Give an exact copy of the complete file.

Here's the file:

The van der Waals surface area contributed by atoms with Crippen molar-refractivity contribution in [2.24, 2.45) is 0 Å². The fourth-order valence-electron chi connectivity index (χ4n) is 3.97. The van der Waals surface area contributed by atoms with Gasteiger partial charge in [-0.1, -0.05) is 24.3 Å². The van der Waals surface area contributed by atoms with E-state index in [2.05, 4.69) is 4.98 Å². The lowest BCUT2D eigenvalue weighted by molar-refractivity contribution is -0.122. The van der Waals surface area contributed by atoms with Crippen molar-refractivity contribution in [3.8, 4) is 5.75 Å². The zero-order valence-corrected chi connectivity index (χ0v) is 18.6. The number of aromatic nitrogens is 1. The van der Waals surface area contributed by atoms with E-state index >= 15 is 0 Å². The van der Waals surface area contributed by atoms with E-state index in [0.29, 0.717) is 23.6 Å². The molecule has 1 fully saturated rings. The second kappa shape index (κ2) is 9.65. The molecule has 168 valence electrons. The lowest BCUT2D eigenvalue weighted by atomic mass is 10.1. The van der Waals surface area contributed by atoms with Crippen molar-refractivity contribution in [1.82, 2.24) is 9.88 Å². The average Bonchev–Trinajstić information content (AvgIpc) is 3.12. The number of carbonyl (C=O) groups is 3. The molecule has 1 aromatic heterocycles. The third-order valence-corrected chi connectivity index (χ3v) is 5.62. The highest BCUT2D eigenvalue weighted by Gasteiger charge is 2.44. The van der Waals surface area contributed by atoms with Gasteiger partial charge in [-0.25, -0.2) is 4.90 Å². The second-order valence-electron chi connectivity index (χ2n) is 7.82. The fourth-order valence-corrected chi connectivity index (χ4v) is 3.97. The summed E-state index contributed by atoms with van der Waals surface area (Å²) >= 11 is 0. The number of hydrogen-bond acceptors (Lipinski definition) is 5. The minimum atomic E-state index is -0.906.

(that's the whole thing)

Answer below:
The van der Waals surface area contributed by atoms with Crippen molar-refractivity contribution in [2.24, 2.45) is 0 Å². The fourth-order valence-electron chi connectivity index (χ4n) is 3.97. The van der Waals surface area contributed by atoms with Gasteiger partial charge in [-0.1, -0.05) is 24.3 Å². The van der Waals surface area contributed by atoms with E-state index in [2.05, 4.69) is 4.98 Å². The lowest BCUT2D eigenvalue weighted by molar-refractivity contribution is -0.122. The van der Waals surface area contributed by atoms with Crippen molar-refractivity contribution in [3.8, 4) is 5.75 Å². The zero-order valence-corrected chi connectivity index (χ0v) is 18.6. The number of aromatic nitrogens is 1. The van der Waals surface area contributed by atoms with E-state index >= 15 is 0 Å². The van der Waals surface area contributed by atoms with E-state index in [0.29, 0.717) is 23.6 Å². The molecule has 1 fully saturated rings. The second kappa shape index (κ2) is 9.65. The molecule has 168 valence electrons. The lowest BCUT2D eigenvalue weighted by atomic mass is 10.1. The van der Waals surface area contributed by atoms with Crippen molar-refractivity contribution in [1.82, 2.24) is 9.88 Å². The average Bonchev–Trinajstić information content (AvgIpc) is 3.12. The number of carbonyl (C=O) groups is 3. The molecule has 1 aromatic heterocycles. The third-order valence-corrected chi connectivity index (χ3v) is 5.62. The highest BCUT2D eigenvalue weighted by Gasteiger charge is 2.44. The van der Waals surface area contributed by atoms with Gasteiger partial charge in [-0.25, -0.2) is 4.90 Å². The second-order valence-electron chi connectivity index (χ2n) is 7.82. The fourth-order valence-corrected chi connectivity index (χ4v) is 3.97. The summed E-state index contributed by atoms with van der Waals surface area (Å²) >= 11 is 0. The number of hydrogen-bond acceptors (Lipinski definition) is 5. The minimum atomic E-state index is -0.906.